9. A New Life
He smiled back at her. "Your Ada told me that you have begun to learn your tengwar, and you seem to enjoy reading. I have gathered one of the largest collections of books in Arda here, and it is called a library." He put out a hand. "Would you like to see it?"
Would I like to see it? Oh yes! Please!
Still, habit made Ivoreth look over her shoulder at her little sister, playing catch in the afternoon sun with Celebriel and a small ball of fabric with dried beans in it. Raini wouldn't miss her, and to see a large collection of books sounded very interesting. Finally she nodded and put her hand in her Grandfather's.
"Grandmother gave me a book," she offered shyly as they walked toward the open doorway to the garden.
"Did she?" Grandfather Elrond asked, his dark eyebrows sliding up his face a little. "Perhaps you can show it to me later?"
"She said she helped Ada learn his letters from it, and Ada's Nan too," Ivoreth found herself explaining. It was easy to see that Grandfather Elrond liked books too, that she and this very grand, very kind Elf had something in common.
"Ah, yes. I know the one you speak of. She gave that one to you, did she?"
"She told me I was to help teach Raini her letters from it, and to take care of it for our family. She said she didn't think she'd need it where she was going." Ivoreth tipped her head up to look at the tall Elf. "Don't they have children in... that place?"
The question made Grandfather Elrond actually pause in walking, and he turned to look down at her in surprise. "You know, Ivoreth, I have no idea. It seems impossible that there one would not see at least a few children there, does it not?"
"I didn't see any children in Lothlórien, though," she told him somberly. "Did something happen to them?"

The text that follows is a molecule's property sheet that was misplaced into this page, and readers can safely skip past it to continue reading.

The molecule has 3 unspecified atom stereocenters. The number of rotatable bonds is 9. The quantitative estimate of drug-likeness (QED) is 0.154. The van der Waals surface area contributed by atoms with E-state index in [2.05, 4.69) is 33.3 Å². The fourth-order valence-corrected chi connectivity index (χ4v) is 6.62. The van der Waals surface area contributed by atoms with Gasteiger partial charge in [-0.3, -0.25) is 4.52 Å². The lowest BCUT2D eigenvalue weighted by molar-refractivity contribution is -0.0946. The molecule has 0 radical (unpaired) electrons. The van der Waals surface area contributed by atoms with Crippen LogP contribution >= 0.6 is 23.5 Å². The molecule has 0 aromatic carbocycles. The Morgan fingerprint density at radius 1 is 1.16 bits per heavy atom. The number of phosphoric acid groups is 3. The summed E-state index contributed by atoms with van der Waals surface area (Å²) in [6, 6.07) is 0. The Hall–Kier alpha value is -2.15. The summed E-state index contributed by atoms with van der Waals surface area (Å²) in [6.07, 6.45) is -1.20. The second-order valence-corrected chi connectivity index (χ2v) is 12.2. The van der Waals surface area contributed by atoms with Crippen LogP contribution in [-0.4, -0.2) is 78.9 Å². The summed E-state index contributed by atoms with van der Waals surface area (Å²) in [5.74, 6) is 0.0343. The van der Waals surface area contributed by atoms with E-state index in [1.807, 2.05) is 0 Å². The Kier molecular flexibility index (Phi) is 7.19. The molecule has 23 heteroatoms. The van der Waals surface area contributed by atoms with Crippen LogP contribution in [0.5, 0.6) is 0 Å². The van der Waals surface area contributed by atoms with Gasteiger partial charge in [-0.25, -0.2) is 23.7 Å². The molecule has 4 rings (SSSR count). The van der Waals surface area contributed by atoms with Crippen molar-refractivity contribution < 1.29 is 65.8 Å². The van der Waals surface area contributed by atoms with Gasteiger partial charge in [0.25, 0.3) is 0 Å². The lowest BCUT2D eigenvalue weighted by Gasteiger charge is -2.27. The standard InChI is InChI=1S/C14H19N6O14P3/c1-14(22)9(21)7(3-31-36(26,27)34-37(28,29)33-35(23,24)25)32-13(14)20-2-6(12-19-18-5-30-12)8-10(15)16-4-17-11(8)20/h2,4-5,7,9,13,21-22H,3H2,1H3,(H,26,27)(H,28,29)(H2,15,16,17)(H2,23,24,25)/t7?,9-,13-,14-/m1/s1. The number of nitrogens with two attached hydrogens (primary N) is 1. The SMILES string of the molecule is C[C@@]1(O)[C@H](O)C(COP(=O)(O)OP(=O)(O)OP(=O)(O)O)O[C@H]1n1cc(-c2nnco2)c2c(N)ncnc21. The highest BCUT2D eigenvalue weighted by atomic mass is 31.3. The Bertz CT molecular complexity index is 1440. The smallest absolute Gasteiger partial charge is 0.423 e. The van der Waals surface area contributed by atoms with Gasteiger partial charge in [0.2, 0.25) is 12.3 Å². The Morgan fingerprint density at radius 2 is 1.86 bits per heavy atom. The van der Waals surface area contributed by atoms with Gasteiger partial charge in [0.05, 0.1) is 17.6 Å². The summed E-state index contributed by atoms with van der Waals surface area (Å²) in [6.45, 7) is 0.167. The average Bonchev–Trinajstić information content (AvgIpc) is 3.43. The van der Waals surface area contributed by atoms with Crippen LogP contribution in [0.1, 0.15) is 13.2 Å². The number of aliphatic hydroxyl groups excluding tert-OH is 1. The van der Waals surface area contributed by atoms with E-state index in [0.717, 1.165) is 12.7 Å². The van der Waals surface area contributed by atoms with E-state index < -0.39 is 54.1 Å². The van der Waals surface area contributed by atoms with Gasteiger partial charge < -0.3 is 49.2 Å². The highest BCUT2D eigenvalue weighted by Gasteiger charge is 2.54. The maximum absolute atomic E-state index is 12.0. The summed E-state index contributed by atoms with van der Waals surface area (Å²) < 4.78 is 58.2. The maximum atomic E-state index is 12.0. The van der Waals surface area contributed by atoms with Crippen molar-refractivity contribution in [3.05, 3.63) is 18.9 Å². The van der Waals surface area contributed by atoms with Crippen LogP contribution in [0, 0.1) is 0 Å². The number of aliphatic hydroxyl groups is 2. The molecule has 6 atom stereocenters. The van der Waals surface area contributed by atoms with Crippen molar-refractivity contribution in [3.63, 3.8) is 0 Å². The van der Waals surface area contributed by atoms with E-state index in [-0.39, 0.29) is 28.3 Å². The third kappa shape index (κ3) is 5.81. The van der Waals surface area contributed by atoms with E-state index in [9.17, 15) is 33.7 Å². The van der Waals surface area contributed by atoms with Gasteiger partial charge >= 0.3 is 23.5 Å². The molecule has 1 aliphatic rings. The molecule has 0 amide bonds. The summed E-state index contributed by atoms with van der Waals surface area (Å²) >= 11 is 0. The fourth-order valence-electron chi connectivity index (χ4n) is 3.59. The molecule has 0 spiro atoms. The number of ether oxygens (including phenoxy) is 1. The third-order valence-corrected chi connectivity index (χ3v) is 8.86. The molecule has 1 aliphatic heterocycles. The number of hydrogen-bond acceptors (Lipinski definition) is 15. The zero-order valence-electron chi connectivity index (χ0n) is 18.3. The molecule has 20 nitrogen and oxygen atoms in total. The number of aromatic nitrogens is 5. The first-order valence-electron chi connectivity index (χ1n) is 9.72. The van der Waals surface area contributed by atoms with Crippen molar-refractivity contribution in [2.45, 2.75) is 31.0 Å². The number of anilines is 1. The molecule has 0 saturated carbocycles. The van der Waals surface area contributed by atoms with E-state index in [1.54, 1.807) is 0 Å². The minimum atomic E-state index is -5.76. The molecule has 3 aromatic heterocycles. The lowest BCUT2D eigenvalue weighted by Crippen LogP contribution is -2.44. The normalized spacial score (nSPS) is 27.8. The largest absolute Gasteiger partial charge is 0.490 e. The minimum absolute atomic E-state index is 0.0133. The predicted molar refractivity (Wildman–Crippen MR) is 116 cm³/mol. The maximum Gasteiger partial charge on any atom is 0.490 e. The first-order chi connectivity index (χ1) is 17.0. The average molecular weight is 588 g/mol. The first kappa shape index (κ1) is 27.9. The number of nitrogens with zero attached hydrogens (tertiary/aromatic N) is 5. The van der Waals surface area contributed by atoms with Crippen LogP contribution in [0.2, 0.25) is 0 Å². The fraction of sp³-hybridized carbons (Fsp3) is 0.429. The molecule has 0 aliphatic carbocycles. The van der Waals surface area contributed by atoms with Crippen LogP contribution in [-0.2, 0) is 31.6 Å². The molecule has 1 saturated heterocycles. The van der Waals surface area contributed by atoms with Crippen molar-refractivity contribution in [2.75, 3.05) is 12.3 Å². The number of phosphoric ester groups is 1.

Grandfather's smile was kind. "I see what you ask after. Nothing bad happened to the children in Lothlórien, or even here, for that matter. You see, all the young Elves have long since grown up, little one," he answered, once more walking. "It has not been safe enough to have children for a very long time; and we Elves generally prefer not to have our young where they cannot be assured of their safety."
"Is it safe now?" She rubbed her sore arm. Maybe not.
"For the most part, yes; but for many of us, the time has now come to go West. Perhaps the children to come to us from now on will be born there instead." He steered her around a corner and headed toward a pair of very large doors. "Have you ever seen a library before?"
Ivoreth shook her head. "I never even saw a book before Ada started telling us stories out of one at night. And then Celebriel told me that the funny lines were ways to see the sounds of words."
"Ah." Grandfather Elrond seemed to simply absorb what she had to say. "Well, then, you should know that a library is a place where many, many books and scrolls are brought together so that knowledge is not lost over the Ages. As you grow older, you will spend a good deal of time here, learning about many things. It is well that you already enjoy books and learning."
"Do some of the books have pictures, like the one Ada had?"
"As a matter of fact, a great many of them do." He pushed at one of the doors. "Now, one of the things that you want to remember when you are in a library is that other people in here like to be able to think about what they are reading without interruption. So it is only proper that you speak softly and not disturb anyone else."